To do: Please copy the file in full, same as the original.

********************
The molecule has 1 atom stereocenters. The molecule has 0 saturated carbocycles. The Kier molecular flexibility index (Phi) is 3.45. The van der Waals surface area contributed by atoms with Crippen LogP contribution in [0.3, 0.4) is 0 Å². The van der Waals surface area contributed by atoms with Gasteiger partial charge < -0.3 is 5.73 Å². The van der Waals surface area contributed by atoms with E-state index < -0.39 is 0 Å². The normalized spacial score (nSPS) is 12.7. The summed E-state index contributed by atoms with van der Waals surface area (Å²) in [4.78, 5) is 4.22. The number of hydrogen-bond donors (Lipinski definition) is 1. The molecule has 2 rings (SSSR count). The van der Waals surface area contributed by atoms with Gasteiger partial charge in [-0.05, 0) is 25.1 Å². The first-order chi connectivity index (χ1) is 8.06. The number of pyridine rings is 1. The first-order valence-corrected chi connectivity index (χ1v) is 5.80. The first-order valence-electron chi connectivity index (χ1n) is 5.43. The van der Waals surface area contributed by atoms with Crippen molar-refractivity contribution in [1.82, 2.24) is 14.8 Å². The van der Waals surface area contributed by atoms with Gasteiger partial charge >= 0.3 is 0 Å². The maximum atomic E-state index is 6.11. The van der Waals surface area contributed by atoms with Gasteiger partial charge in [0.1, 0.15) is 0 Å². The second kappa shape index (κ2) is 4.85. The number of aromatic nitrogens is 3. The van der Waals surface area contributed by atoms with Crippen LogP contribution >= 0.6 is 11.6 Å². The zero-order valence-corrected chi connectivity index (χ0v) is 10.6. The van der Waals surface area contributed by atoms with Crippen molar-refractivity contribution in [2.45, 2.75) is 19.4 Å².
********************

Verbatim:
The molecule has 1 atom stereocenters. The molecule has 0 saturated carbocycles. The Kier molecular flexibility index (Phi) is 3.45. The van der Waals surface area contributed by atoms with Crippen LogP contribution in [0.3, 0.4) is 0 Å². The van der Waals surface area contributed by atoms with Gasteiger partial charge < -0.3 is 5.73 Å². The van der Waals surface area contributed by atoms with E-state index < -0.39 is 0 Å². The normalized spacial score (nSPS) is 12.7. The summed E-state index contributed by atoms with van der Waals surface area (Å²) in [4.78, 5) is 4.22. The number of hydrogen-bond donors (Lipinski definition) is 1. The molecule has 2 rings (SSSR count). The van der Waals surface area contributed by atoms with Gasteiger partial charge in [-0.05, 0) is 25.1 Å². The first-order chi connectivity index (χ1) is 8.06. The number of pyridine rings is 1. The first-order valence-corrected chi connectivity index (χ1v) is 5.80. The first-order valence-electron chi connectivity index (χ1n) is 5.43. The van der Waals surface area contributed by atoms with Crippen molar-refractivity contribution in [1.82, 2.24) is 14.8 Å². The van der Waals surface area contributed by atoms with Gasteiger partial charge >= 0.3 is 0 Å². The maximum atomic E-state index is 6.11. The van der Waals surface area contributed by atoms with Gasteiger partial charge in [0.1, 0.15) is 0 Å². The second kappa shape index (κ2) is 4.85. The number of aromatic nitrogens is 3. The van der Waals surface area contributed by atoms with Crippen LogP contribution >= 0.6 is 11.6 Å². The zero-order valence-corrected chi connectivity index (χ0v) is 10.6. The van der Waals surface area contributed by atoms with Crippen molar-refractivity contribution in [2.45, 2.75) is 19.4 Å².